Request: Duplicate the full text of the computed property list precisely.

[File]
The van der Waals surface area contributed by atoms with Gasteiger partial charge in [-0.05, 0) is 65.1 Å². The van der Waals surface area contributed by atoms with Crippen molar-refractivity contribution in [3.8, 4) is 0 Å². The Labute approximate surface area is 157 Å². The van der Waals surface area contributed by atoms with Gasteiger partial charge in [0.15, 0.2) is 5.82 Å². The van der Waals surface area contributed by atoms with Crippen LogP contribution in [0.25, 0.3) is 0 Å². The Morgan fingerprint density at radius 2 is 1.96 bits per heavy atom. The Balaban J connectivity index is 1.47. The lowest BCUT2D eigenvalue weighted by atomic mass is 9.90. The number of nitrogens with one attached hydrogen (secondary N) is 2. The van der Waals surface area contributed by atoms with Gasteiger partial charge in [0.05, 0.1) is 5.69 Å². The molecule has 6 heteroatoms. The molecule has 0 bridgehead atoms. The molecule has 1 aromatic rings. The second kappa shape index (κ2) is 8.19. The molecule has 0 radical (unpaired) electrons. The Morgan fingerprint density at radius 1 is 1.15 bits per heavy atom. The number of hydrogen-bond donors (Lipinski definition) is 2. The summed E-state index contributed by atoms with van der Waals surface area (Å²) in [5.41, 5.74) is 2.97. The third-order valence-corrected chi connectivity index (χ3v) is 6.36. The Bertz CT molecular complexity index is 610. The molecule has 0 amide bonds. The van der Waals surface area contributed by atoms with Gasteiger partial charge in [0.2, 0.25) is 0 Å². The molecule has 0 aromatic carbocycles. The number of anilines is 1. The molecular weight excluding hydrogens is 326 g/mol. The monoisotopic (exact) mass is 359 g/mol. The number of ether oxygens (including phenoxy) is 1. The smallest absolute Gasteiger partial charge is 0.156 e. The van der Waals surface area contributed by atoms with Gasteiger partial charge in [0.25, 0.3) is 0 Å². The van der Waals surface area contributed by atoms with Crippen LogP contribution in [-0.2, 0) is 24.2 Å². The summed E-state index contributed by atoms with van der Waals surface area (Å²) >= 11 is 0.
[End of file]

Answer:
The van der Waals surface area contributed by atoms with Gasteiger partial charge in [-0.05, 0) is 65.1 Å². The van der Waals surface area contributed by atoms with Crippen molar-refractivity contribution in [3.8, 4) is 0 Å². The Labute approximate surface area is 157 Å². The van der Waals surface area contributed by atoms with Gasteiger partial charge in [0.15, 0.2) is 5.82 Å². The van der Waals surface area contributed by atoms with Crippen LogP contribution in [0.25, 0.3) is 0 Å². The Morgan fingerprint density at radius 2 is 1.96 bits per heavy atom. The Balaban J connectivity index is 1.47. The lowest BCUT2D eigenvalue weighted by atomic mass is 9.90. The number of nitrogens with one attached hydrogen (secondary N) is 2. The van der Waals surface area contributed by atoms with Gasteiger partial charge in [0.05, 0.1) is 5.69 Å². The molecule has 6 heteroatoms. The molecule has 0 bridgehead atoms. The molecule has 1 aromatic rings. The second kappa shape index (κ2) is 8.19. The molecule has 0 radical (unpaired) electrons. The Morgan fingerprint density at radius 1 is 1.15 bits per heavy atom. The number of hydrogen-bond donors (Lipinski definition) is 2. The summed E-state index contributed by atoms with van der Waals surface area (Å²) in [5.41, 5.74) is 2.97. The third-order valence-corrected chi connectivity index (χ3v) is 6.36. The Bertz CT molecular complexity index is 610. The molecule has 0 amide bonds. The van der Waals surface area contributed by atoms with Gasteiger partial charge in [0.2, 0.25) is 0 Å². The molecule has 0 aromatic carbocycles. The number of anilines is 1. The molecular weight excluding hydrogens is 326 g/mol. The monoisotopic (exact) mass is 359 g/mol. The number of ether oxygens (including phenoxy) is 1. The smallest absolute Gasteiger partial charge is 0.156 e. The van der Waals surface area contributed by atoms with Gasteiger partial charge in [0.25, 0.3) is 0 Å². The van der Waals surface area contributed by atoms with Crippen LogP contribution in [-0.2, 0) is 24.2 Å². The summed E-state index contributed by atoms with van der Waals surface area (Å²) >= 11 is 0.